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How did YOU meet Jack?

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  • Robert Linford
    replied
    Victoria 1837 - 1901
    Elizabeth II 1952 -


    She is now 'Long Liz.'

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  • Sam Flynn
    replied
    Originally posted by Mr. Poster View Post
    Who the hell has Jack the Ripper as a family tradition?
    Mark Ripper?

    Jack Nicholson?

    Elizabeth the Second?


    ... oh, hang on, perhaps that last one might not be a joke

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  • Robert Linford
    replied
    Maybe that was put in to include the Browns.

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  • Mr. Poster
    replied
    Back-from-the-dead-thread I see......

    Who the hell has Jack the Ripper as a family tradition?

    The Addams Family? The Munsters?

    p

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  • Robert Linford
    replied
    Dan Farson newspaper serialisation followed by Dan Farson book. Hiatus cause by dancing with Tessie O'Shea, then Stephen Knight newspaper serialisation and book.

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  • Matt Hood
    replied
    I voted British Culture.

    Being nine years old in the Autumn of 1988, there was not much chance of me not hearing about the case. Add that to the fact that I was a morbid child and something of a nascent goth, it was little wonder that it stuck in my memory.

    Come 1998, I was reintroduced to the Whitechapel Murders in A-Level history, specifically looking at the diary as a suspect source, and I've been interested in the case on and off ever since.

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  • Cogidubnus
    replied
    When my brother and I were young my mother used to threaten us with JtR if we were misbehaving...I subsequently learned that this was something her mother had done too.

    Cheers

    Dave

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  • String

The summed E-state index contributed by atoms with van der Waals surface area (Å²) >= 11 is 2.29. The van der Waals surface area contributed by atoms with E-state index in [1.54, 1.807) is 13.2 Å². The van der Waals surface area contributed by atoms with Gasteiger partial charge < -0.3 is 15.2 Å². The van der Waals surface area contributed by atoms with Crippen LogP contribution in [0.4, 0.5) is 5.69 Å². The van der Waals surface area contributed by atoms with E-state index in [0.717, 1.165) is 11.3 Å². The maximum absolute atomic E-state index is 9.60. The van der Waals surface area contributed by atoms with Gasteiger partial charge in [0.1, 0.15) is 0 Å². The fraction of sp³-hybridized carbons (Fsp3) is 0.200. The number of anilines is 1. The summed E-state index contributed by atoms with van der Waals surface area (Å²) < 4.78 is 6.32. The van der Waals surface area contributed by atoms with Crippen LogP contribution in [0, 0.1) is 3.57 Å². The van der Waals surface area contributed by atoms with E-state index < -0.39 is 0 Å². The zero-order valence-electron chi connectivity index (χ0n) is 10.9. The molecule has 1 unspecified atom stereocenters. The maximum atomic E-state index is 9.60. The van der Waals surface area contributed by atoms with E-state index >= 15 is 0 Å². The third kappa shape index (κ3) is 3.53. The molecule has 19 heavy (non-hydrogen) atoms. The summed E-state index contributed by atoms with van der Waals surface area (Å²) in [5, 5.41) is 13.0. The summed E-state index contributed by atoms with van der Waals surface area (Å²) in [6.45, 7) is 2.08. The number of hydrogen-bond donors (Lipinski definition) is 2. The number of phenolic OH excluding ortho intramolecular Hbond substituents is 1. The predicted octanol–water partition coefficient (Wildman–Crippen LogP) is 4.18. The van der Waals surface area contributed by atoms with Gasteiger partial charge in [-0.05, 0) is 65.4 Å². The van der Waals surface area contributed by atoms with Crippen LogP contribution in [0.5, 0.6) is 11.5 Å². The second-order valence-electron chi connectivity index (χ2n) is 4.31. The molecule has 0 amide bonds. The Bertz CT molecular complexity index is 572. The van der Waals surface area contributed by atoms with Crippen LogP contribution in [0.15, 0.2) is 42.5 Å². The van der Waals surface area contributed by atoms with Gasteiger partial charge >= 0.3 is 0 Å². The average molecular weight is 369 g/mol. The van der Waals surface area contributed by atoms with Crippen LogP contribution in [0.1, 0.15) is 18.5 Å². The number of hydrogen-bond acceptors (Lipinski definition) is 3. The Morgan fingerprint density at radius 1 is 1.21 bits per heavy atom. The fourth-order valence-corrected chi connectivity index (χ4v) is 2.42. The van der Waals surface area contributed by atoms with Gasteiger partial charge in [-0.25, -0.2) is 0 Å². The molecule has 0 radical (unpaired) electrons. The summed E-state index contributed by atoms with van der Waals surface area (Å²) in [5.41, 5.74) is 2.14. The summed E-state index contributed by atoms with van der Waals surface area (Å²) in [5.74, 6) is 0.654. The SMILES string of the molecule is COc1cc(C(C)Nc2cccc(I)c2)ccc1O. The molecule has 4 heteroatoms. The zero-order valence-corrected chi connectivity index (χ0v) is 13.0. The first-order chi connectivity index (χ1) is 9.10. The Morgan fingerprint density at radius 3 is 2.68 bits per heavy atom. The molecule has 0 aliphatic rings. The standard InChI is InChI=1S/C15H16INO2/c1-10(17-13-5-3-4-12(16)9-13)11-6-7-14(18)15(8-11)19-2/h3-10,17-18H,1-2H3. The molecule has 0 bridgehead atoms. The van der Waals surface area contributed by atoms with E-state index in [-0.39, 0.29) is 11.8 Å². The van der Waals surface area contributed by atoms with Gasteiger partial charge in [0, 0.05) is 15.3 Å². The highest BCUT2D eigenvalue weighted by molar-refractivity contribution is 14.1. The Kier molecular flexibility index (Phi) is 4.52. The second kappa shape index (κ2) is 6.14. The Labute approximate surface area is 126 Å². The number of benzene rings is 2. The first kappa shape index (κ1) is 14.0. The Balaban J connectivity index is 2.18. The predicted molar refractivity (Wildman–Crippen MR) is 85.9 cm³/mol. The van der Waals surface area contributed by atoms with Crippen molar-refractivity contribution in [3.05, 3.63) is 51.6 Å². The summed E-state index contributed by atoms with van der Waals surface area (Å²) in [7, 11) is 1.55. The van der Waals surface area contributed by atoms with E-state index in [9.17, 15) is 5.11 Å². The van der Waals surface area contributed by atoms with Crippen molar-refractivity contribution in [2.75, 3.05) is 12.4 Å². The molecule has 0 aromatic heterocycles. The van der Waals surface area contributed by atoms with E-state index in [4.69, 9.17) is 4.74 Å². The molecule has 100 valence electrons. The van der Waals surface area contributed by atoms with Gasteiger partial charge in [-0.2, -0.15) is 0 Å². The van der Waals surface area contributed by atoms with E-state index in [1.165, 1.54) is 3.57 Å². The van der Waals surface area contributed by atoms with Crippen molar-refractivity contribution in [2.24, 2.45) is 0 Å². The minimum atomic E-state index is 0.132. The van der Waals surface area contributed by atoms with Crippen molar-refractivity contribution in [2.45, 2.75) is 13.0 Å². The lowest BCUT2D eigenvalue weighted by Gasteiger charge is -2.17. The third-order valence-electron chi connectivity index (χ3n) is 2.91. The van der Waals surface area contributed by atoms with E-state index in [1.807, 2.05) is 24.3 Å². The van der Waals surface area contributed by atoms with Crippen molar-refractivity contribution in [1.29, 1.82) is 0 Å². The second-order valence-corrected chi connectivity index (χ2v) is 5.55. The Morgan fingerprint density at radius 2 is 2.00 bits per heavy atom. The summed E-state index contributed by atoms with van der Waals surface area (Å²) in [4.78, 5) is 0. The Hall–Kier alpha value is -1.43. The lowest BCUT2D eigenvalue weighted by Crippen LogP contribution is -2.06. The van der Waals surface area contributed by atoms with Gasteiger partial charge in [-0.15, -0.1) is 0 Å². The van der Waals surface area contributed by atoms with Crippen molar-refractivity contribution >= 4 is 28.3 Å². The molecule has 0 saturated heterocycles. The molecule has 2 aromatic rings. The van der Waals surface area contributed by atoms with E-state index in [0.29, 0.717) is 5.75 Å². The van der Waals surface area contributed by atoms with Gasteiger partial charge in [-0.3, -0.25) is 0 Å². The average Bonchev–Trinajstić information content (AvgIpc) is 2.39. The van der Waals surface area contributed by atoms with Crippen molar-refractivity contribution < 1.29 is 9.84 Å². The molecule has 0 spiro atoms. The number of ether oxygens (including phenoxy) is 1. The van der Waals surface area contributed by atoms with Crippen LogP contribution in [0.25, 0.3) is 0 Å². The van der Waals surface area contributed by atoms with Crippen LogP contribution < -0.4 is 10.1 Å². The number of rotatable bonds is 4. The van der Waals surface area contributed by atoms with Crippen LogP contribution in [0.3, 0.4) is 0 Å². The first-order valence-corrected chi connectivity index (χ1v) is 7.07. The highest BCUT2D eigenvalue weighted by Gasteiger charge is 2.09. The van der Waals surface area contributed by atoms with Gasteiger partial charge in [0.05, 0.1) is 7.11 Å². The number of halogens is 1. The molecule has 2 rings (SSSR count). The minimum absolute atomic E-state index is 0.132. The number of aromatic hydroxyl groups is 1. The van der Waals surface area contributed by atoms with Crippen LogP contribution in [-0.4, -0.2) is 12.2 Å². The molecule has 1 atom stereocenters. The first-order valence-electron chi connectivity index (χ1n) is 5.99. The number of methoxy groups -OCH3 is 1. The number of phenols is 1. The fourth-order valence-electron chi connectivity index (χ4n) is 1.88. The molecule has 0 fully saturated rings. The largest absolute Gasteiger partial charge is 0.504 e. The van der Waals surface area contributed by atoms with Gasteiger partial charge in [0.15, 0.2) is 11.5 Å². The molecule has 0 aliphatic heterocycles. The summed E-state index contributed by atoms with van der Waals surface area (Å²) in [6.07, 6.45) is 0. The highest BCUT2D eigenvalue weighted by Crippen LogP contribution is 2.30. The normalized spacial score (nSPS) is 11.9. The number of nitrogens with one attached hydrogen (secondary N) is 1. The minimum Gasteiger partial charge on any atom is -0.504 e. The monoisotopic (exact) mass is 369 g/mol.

replied
    Is there any way you can see how you voted?
    Half the time I can't remember what way I voted and want to be sure if I was telling lies or not.

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  • Sam Flynn
    replied
    Apart from various newspaper articles, and the general awareness that Brits had/have about JTR, I have to say that it was Stephen Knight's book which first piqued my interest in the subject. That remains my only debt of thanks to the Royal/Masonic Conspiracy, by the way.

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  • Curryong
    replied
    I've always been interested in mysteries of all kinds from the time I was small, but I first 'met Jack' in the 1960's as a very young teenager, when I was taken by an older relative around the Ripper sites. Even then they were very much changed from Jack's day, but there were more contemporary buildings around the streets that still survived than there are now, though some were in very bad repair.

    After that I read books like Cullen's 'Autumn of Terror' and was hooked!

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  • Tracy Ianson
    replied
    I already knew the name of course but my real interest came a few year back form watching the Stewart Evan documentary on Francis Tumbelty.

    I was fascinated by the whole scenario of finding papers of the time hidden in an old book pointing out a suspect like that. Although it didn't pan out I still look fondly on the memory of it.


    (for those who want to point out they weren't hidden it is my memory so I get to say they were)

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  • Phillip Walton
    replied
    I was vaguely aware of JTR before but my interest started when I commenced work upon leaving school when I commenced my first job with Kearley & Tonge in Mitre Square.

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  • Anna Morris
    replied
    I don't remember anything specific. I read something about the mystery, emphasis on mystery. Then I read a book or the book that brought in the Royals. I didn't like the gory details. Around that time I had begun writing and worked for a paper. I got the idea a journalist might be able to solve the case so I started reading everything I could find and doing any research I could think of.

    At this point I am more mystified about the fact that there were plenty of murderous, vicious, creepy men all over the world who could have been Jack, and that the name became a synonym for many other crimes, as Howard's inexhaustible supply of newspaper clippings proves. Indeed when I go to my old newspaper source that covers the U.S., there are many uses of the name JtR that are just tacked on to get attention and have absolutely nothing to do with the Whitechapel fiend.

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  • Andrew Komyati
    replied
    School in 12th grade. We all had to pick who we thought Jack The Ripper was. I went with George Chapman.

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  • Derann
    replied
    The first time I consciously took an interest in Jack was after seeing the Mary Kelly photograph in a book I bought in 1979 (The Murderers' Who's Who by J.H.H. Gaute and Robin Odell). That sparked my interest in the Whitechapel Murders although after watching the Barlow and Watts docu-drama recently, I vaguely remember watching that when it was originally aired but I would be only 13 at the time.

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